It's "derring-do" ... but it shouldn't be
Posted by ESC on September 10, 2000
In Reply to: It's "derring-do" ... but it shouldn't be posted by Bob on September 10, 2000
: : : : I need help with these 3 phrases. I just can't figure it out... if anyone knows, please let me KNOW! Thanks! :)
: : : : 1. Deeds of deeding-do
: : : : 2. A tour de force
: : : : 3. An idee fixe
: : : 1. deeds of daring-do -- I couldn't find this one so I'm guessing on the spelling, etc. I think it means brave deeds -- as in "tales of daring-do."
: : : 2. tour de force -- pronounced TOUR-de-FORCE, French phrase for "display of technical virtuosity; powerful exhibition of skill." (From "Le Mot Juste" edited by John Buchanon-Brown, 1980, 81, Vintage Books).
: : : 3. idee fixe (with one of those little marks over the first "e" in idee) pronounced EE-day FEEX, literally French for "fixed idea; obsession, preoccupation." From "Le Mot Juste."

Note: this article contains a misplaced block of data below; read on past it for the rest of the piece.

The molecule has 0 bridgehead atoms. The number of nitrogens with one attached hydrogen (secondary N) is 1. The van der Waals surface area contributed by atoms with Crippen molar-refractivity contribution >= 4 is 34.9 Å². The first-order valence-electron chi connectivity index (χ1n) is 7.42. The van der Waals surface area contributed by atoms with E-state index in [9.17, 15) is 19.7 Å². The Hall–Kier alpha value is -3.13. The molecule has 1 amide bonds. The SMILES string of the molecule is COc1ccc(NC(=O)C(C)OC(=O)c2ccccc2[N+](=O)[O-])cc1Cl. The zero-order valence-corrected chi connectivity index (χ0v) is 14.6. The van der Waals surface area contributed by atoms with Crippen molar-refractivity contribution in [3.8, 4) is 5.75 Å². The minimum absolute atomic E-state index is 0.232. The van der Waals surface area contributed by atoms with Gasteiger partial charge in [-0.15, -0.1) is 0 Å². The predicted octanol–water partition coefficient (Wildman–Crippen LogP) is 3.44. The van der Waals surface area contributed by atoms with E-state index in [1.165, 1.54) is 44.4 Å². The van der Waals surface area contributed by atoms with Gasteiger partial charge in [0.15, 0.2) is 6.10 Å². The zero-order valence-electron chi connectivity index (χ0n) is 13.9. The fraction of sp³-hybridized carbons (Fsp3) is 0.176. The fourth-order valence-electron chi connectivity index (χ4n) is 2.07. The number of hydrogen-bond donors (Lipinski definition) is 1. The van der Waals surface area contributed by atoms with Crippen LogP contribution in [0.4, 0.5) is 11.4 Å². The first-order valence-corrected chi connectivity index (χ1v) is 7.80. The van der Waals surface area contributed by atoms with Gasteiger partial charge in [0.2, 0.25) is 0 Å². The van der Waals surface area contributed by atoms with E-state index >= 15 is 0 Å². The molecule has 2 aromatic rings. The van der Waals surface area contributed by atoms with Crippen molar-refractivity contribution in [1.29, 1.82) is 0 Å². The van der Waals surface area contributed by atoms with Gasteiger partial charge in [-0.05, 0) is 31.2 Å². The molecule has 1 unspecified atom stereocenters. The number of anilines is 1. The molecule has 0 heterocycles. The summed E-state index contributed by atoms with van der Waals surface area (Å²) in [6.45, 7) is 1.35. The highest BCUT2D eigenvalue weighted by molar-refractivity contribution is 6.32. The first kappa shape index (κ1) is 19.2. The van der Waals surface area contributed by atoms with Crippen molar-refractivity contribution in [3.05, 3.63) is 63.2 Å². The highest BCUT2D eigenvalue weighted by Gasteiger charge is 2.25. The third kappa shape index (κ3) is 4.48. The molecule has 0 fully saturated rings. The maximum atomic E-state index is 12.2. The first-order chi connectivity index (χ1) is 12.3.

: "Derring-do" turns out to have an interesting history. It was a challenge to find, but the OED lists it as a "pseudo archaism" which originated with Chaucer, was misunderstood by Lydgate, picked up but misprinted by Spenser, and then taken up by Sir Walter Scott, and it's been "derring-do" ever since. The series of errors and misunderstandings have created a word meaning "reckless courage." If you have an OED, it's interesting reading.
Thanks for clearing that up. I do have an OED but it's one of those book club deals. It has teeney weeney pages and it came with a magnifying glass. But I nearly go blind everytime I try to read it.